Visiting Japan is on my bucket list. I want to see the beautiful garden in Hiroshima that marks the spot of ground zero. I want to go there to see for myself this nation of people who pulled themselves up after a huge defeat and came back stronger than ever. Whose creativity has affected the wider world in surprising ways. Whose adherence to the ceremonial practices of old cements their image as a people who admire respect, loyalty, privacy, innovation and determination.
What do I really know about Japan? Not a whole bunch. I know there some 'extreme' practices over there that have spawned countless internet memes, perhaps even the concept of internet memes itself (the Japanese image board '2chan' inspired '4chan', which then led to funny aggregate sites such as Ebaums and the Chive). I know they have boundary-pushing game shows and commercials that would never air on mainstream American television (MXC: Most Extreme Elimination Challenge, tame compared to other shows, became Wipeout on this continent). I know that a large part of their population regularly read mangas on the way to work, a practice looked down on in North America, more often than not. Most importantly, I know that when Japan jumped into the video game market, the whole world felt the effect and we owe them our gratitude.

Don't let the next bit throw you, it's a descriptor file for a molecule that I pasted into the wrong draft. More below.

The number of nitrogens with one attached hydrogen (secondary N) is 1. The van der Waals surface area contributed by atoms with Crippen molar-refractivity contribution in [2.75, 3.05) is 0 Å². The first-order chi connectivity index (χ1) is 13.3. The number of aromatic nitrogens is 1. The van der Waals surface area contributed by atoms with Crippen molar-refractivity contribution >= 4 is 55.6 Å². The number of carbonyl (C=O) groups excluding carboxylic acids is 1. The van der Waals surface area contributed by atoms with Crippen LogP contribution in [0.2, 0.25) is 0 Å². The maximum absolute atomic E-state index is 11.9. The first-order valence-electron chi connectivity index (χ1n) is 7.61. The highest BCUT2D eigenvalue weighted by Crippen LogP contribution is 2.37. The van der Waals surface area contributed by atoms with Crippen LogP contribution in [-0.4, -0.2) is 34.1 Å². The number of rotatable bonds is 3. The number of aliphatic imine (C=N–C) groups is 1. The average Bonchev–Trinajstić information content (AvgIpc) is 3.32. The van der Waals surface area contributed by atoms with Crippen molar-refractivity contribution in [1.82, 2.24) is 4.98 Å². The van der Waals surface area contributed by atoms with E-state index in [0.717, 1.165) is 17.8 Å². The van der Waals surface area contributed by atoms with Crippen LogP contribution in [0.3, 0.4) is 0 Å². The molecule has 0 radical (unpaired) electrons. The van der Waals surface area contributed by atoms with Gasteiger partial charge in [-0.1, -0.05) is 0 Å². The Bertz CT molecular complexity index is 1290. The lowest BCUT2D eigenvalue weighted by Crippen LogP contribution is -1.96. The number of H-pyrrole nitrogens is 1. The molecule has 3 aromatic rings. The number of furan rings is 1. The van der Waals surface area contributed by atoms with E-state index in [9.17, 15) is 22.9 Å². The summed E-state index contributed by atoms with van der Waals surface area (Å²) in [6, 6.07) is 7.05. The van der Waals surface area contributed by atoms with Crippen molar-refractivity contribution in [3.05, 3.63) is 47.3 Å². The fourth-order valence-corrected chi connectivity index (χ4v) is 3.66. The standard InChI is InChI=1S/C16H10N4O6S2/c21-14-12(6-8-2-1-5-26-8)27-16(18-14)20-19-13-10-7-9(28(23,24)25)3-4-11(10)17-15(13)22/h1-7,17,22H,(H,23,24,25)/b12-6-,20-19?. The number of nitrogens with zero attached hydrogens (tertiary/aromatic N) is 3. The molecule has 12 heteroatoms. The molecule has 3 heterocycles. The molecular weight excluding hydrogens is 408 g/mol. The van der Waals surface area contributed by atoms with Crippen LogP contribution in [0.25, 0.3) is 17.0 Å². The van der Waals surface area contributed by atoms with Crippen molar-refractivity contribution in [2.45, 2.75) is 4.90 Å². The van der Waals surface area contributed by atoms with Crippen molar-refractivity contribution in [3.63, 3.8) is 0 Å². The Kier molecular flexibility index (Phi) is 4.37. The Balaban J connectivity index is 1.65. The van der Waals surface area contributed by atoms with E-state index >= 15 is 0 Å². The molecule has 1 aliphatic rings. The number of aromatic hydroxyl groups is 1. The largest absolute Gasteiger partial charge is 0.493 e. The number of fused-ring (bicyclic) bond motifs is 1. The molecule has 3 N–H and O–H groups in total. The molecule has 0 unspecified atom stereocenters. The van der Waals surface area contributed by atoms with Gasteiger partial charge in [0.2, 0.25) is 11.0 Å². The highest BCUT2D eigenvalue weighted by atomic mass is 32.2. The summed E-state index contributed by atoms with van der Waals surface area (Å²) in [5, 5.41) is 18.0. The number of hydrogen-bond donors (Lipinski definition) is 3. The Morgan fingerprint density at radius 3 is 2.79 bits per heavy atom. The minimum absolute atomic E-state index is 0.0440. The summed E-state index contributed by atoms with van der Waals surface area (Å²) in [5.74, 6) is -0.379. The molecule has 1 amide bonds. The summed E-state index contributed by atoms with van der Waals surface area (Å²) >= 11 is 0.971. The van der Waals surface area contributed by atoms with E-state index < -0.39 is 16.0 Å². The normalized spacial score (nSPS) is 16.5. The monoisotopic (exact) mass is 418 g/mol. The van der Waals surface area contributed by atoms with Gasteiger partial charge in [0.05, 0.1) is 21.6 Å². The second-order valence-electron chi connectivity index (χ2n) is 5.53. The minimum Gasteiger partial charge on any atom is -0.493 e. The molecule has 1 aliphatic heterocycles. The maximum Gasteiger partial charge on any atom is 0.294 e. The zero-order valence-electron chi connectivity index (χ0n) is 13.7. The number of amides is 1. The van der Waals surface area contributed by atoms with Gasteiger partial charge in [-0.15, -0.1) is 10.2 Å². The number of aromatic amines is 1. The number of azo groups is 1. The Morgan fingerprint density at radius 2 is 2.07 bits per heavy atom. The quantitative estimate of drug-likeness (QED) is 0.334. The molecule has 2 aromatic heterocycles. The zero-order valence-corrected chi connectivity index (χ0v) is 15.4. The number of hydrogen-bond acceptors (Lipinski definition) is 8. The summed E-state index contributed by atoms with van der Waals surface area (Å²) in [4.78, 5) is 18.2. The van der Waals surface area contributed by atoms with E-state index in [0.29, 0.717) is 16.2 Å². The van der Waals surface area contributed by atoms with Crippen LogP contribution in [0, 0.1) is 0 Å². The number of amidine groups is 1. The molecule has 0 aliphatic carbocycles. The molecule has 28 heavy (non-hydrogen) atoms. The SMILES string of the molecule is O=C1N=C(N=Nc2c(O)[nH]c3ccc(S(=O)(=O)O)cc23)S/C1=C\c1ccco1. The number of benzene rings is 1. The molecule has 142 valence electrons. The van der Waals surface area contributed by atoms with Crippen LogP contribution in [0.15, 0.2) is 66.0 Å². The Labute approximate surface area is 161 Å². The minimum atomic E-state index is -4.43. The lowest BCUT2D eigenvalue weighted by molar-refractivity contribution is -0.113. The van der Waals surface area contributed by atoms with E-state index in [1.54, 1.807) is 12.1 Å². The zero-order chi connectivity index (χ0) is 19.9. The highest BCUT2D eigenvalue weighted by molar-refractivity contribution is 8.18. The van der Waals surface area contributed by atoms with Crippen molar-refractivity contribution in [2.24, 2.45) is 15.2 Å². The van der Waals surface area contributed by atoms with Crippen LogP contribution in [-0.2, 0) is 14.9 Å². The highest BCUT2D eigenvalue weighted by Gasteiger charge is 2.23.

In this course I aim to learn all I can about the Japanese to better understand how they raced to the forefront of technological advance to give the world such amazing video games. The first task is to analyse readings relevant to the topic, which I will do in subsequent posts. It is my homework, frankly. That doesn't mean I won't try to make it an entertaining read, seeing as the topic is video games. I am by no means an authority but I know what games I like and why. If that interests you, enjoy!
-btw this is my first blog